Sunday, May 1, 2011

New LED Lights

One of my very first posts (here, published in November, 2009) was on a new LED light bulb. Though it was advertised as a 60 watt equivalent, it is 40 watts at best. These bulbs being what they are (namely, that they last 50 years) I still have both bulbs in light fixtures in areas that don't require much light.

Last weekend, I was busy collecting track light fixtures and bulbs for our new track lights at Home Depot and I ran across new LED bulbs that are also rated at 60 watt equivalent, in a indoor spotlight form factor.  These bulbs are, like the ones I bought 2 years ago, not cheap: $50 apiece, but they are supposed to last 50 years, for $1/year of light. Contrast that with CFLs, which run around $10 and are supposed to last for 5-8 years, for around $1.25-$2/year, and the LED lights seem a relative bargain. But, having been once burned, I was twice shy so I took the plunge on three: two large spots and one small one.

The large spots are Ecosmart brand, marketed by Phillips but manufactured by Cree:
 Unlike the Pharonx bulbs, these have a large plastic fitting around them, maybe a heat radiator?:
Here you can see it installed in one of the track light heads:
The bulbs might be ecosmart, but the way they are delivered was ecostupid. Here's the trash that was left over from one bulb:
I also bought a small spot, equivalent to a halogen bulb, for a pendant lamp for the upstairs front bedroom. Here you can see it next to the halogen bulb it replaces:
The halogen bulb is rated at 50 watts while the LED is rated at 5, for the same amount of light.

For the rest of the track heads, I bought a discount box of CFLs:

Strangely enough, I have to say I like the CFLs better. Contrary to what most people say, the light they give off is softly diffused and slightly yellowish, while the LED light is white and glaring, like normal halogen or incandescent spots. Since we use  spots through out the house, not having them glare into your eyes when you happen look their way is important. CFLs don't seem to glare as much.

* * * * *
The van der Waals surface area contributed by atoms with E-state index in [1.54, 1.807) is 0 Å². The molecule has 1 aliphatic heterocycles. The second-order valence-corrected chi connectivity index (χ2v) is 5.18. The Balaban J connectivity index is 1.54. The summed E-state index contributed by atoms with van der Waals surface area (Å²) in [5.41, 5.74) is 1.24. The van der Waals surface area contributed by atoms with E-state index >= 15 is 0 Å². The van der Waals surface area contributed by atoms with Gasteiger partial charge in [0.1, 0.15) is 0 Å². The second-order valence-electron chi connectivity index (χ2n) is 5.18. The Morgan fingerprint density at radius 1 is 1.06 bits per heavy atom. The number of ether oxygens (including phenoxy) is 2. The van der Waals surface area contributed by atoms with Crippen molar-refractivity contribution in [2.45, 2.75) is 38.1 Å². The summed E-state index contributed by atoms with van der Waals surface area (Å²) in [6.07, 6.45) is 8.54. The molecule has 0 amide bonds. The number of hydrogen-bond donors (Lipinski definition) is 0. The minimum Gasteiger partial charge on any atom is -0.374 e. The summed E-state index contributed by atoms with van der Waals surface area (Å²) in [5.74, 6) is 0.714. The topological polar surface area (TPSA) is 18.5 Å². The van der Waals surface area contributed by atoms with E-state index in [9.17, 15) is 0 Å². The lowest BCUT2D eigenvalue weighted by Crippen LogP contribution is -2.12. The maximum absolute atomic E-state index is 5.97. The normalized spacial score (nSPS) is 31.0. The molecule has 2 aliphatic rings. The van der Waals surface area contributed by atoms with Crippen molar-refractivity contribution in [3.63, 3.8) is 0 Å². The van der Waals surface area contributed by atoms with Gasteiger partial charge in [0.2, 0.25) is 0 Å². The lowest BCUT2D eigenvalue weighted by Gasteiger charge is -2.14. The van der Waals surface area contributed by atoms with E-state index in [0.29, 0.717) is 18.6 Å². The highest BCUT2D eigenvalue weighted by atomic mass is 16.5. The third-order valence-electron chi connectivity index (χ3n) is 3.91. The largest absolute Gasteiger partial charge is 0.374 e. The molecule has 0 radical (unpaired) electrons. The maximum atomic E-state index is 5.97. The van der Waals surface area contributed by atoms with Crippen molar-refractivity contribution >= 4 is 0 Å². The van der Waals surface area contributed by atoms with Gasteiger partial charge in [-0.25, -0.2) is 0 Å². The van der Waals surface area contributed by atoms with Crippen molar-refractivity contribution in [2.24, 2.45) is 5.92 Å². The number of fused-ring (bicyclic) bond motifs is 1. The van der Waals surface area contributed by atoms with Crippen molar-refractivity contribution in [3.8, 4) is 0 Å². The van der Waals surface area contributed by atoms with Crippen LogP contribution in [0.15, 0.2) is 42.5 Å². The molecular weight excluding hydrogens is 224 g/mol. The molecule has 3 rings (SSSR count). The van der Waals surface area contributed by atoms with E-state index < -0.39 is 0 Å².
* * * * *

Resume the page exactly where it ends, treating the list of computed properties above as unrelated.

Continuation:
When I was done with my task of separating the bulbs from their packaging material and installing them, I was left with a big pile of trash:
That's three subpiles: film plastic,  thicker plastic bubble wrap, and cardboard.  Theoretically, it is all recyclable and we have good recycling in our town, but did they have to include so much?


  1. LEDs are much more of a point source (or arrays of point sources) than CFLs, since the light comes from a small semiconductor junction. Therefore they will appear to be (and actually are) less diffuse than CFLs. Glass, reflector, and lens treatments can affect the ultimate perception, but LEDs are basically point sources.

    Aside from light quality, I was left wondering if the new LEDs lived up to their light output expectations, unlike the ones you purchased in 2009.

  2. Hi Brent,

    Your observations on LEDs are right on. We have track lighting in many of our rooms and have been populating the tracks with CFL spots to replace the incandescents there when we moved into the house. When the spots are CFLs, there is no glare if you happen to look in the direction of the light when you enter the room. It's like a fluorescent tube fixture, since the light comes from the entire bulb. But like incandescents, LEDs, as you say, are point sources, so there is glare if you happen to look in that direction.

    Regarding the light quality, these lights are much better than the ones we bought 2 years ago. I believe I can confidently say the light quality is equivalent to a 60 watt incandescent or halogen light. I think LEDs now are good value, if you need the kind of point source they provide. We are using them to illuminate a picture, where they are directed in such a way to avoid having people look at them.

    Now wonder how much of the generally reported dissatisfaction with CFLs has to do with the nonpoint source nature of their light? Of course, there are other problems with CFLs: they take some time (but not much these days) to come up to full brightness and they can't be dimmed unless you get a special (and more expensive) dimmable bulb. Finally, there is the issue of mercury. These won't go away, but at least the price of CFLs is now much lower than when we started buying them 15 years ago.

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